By paying the registration fee of $20 US-dollars you get a life-time registration key to this and and all upcoming versions of the Sandboxie product.

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In Pursuit of Freedom – The Pushback Continues:

Feds balk at court’s order to explain no-fly list selection process: The US shouldn’t place innocent people on the no-fly list, lawyer says – The Obama administration is fighting a federal judge’s order requiring it to explain why the government places US citizens who haven’t been convicted of any violent crimes on its no-fly database.

The administration is challenging the demand from US District Judge Anthony Trenga, who is presiding over the Virginia federal court case. In asking Trenga to reconsider his August 6 order, the government responded last week: “Defendants request clarification of the purpose of the requested submission so that defendants may respond appropriately.”

Trenga’s decision is among a series of setbacks to the government’s insistence that any serious discussion about the no-fly list—about how people get on or off it—would amount to a national security breach.

A federal judge in June, for example, ruled that the Department of Homeland Security’s method for the public to challenge placement on a no-fly list is unconstitutional. The government was ordered to revise the removal process, which was called “wholly ineffective.” And just last month, a government manual on how the authorities place people on the no-fly database—being a terrorist not required—was leaked and published by The Intercept.

The manual describes how somebody can get on the list, which names thousands of individuals. The government refused to acknowledge (PDF) that the manual was leaked.

Data retention critics alarmed by Australian federal police breach – Civil rights groups, legal bodies and information security experts have expressed renewed concern about the government’s push to store greater amounts of phone and web users’ personal information following revelations that the federal police mistakenly published sensitive information and metadata about ongoing criminal investigations.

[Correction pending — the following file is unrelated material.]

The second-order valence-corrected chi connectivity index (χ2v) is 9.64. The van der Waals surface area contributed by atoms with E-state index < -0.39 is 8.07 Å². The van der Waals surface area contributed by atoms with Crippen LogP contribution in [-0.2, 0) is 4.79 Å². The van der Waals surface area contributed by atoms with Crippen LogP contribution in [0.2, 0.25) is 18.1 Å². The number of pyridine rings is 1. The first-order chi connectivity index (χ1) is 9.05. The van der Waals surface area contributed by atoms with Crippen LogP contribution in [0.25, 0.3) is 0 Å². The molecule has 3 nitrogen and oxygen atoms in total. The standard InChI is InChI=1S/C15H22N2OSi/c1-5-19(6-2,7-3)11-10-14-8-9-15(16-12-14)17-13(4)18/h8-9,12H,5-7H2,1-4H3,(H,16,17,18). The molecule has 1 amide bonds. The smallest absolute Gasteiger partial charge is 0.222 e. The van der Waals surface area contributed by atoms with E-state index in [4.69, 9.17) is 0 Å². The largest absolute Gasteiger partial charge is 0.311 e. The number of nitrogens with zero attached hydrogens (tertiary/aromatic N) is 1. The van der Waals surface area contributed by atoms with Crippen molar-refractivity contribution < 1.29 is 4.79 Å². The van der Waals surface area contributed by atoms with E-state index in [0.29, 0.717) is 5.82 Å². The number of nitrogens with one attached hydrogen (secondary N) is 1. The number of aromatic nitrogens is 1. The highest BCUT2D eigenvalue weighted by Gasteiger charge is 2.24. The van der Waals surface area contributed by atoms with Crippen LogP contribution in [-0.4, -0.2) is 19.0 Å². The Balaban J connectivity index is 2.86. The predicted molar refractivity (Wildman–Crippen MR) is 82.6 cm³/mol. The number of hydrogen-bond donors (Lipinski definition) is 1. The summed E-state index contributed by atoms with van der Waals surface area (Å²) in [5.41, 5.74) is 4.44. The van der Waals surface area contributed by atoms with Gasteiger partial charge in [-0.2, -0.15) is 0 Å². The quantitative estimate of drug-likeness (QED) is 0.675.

Guardian Australia reported on Thursday that the AFP provided documents to the Senate that were published online for several years, accidentally disclosing information about the subjects and focus of criminal investigations and telecommunications interception activities.

The revelations have sparked concerns from Labor and the Greens about the AFP’s handling of sensitive telecommunications data, while the Australian Lawyers Alliance has warned that criminal investigations and trials may have been jeopardised as a result of the disclosure.

The federal government has ramped up its push for a mandatory data retention scheme, which could see a greater amount of phone and web information stored for two years that would then be subject to access by the AFP and other enforcement agencies.

The Australian Lawyers Alliance spokesman Greg Barns told Guardian Australia the error could have serious implications for criminal investigations and trials if juries became aware that information was accessible online about an investigation that could prejudice a trial.

“It can impact on a person’s rights if there’s information that is adverse to them which has been published and which ordinarily wouldn’t be published because it would be highly prejudicial to any criminal investigations that might result,” he said.